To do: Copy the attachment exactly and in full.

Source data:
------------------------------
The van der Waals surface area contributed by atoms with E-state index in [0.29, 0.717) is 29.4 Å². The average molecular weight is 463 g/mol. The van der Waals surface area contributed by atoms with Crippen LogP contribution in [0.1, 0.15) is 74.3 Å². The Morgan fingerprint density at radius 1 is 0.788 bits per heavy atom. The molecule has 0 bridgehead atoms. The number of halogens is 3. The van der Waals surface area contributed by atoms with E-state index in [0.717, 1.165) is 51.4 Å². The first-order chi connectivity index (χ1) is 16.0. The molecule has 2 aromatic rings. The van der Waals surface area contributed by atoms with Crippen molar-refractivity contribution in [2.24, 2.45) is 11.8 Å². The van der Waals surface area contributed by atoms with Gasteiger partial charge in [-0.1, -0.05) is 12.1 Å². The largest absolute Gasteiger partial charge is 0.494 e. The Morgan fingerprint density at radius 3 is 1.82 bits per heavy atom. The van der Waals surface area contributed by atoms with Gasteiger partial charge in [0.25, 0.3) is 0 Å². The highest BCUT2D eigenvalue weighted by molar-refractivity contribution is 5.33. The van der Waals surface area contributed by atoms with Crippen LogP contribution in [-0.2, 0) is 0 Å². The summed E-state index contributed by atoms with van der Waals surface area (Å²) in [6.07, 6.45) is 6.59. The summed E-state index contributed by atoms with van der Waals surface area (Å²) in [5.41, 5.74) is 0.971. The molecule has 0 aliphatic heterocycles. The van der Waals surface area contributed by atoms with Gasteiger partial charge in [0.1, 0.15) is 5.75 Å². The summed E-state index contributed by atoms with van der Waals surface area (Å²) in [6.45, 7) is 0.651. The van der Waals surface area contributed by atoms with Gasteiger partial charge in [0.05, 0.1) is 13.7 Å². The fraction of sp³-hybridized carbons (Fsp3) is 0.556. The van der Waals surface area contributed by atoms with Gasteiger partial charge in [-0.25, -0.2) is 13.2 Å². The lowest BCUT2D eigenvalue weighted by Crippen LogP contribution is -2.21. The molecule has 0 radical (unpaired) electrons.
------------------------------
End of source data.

The van der Waals surface area contributed by atoms with E-state index in [0.29, 0.717) is 29.4 Å². The average molecular weight is 463 g/mol. The van der Waals surface area contributed by atoms with Crippen LogP contribution in [0.1, 0.15) is 74.3 Å². The Morgan fingerprint density at radius 1 is 0.788 bits per heavy atom. The molecule has 0 bridgehead atoms. The number of halogens is 3. The van der Waals surface area contributed by atoms with E-state index in [0.717, 1.165) is 51.4 Å². The first-order chi connectivity index (χ1) is 16.0. The molecule has 2 aromatic rings. The van der Waals surface area contributed by atoms with Crippen molar-refractivity contribution in [2.24, 2.45) is 11.8 Å². The van der Waals surface area contributed by atoms with Gasteiger partial charge in [-0.1, -0.05) is 12.1 Å². The largest absolute Gasteiger partial charge is 0.494 e. The Morgan fingerprint density at radius 3 is 1.82 bits per heavy atom. The van der Waals surface area contributed by atoms with Gasteiger partial charge in [0.25, 0.3) is 0 Å². The highest BCUT2D eigenvalue weighted by molar-refractivity contribution is 5.33. The van der Waals surface area contributed by atoms with Crippen LogP contribution in [-0.2, 0) is 0 Å². The summed E-state index contributed by atoms with van der Waals surface area (Å²) in [6.07, 6.45) is 6.59. The summed E-state index contributed by atoms with van der Waals surface area (Å²) in [5.41, 5.74) is 0.971. The molecule has 0 aliphatic heterocycles. The van der Waals surface area contributed by atoms with Gasteiger partial charge in [0.1, 0.15) is 5.75 Å². The summed E-state index contributed by atoms with van der Waals surface area (Å²) in [6.45, 7) is 0.651. The van der Waals surface area contributed by atoms with Gasteiger partial charge in [0.05, 0.1) is 13.7 Å². The fraction of sp³-hybridized carbons (Fsp3) is 0.556. The van der Waals surface area contributed by atoms with Gasteiger partial charge in [-0.25, -0.2) is 13.2 Å². The lowest BCUT2D eigenvalue weighted by Crippen LogP contribution is -2.21. The molecule has 0 radical (unpaired) electrons.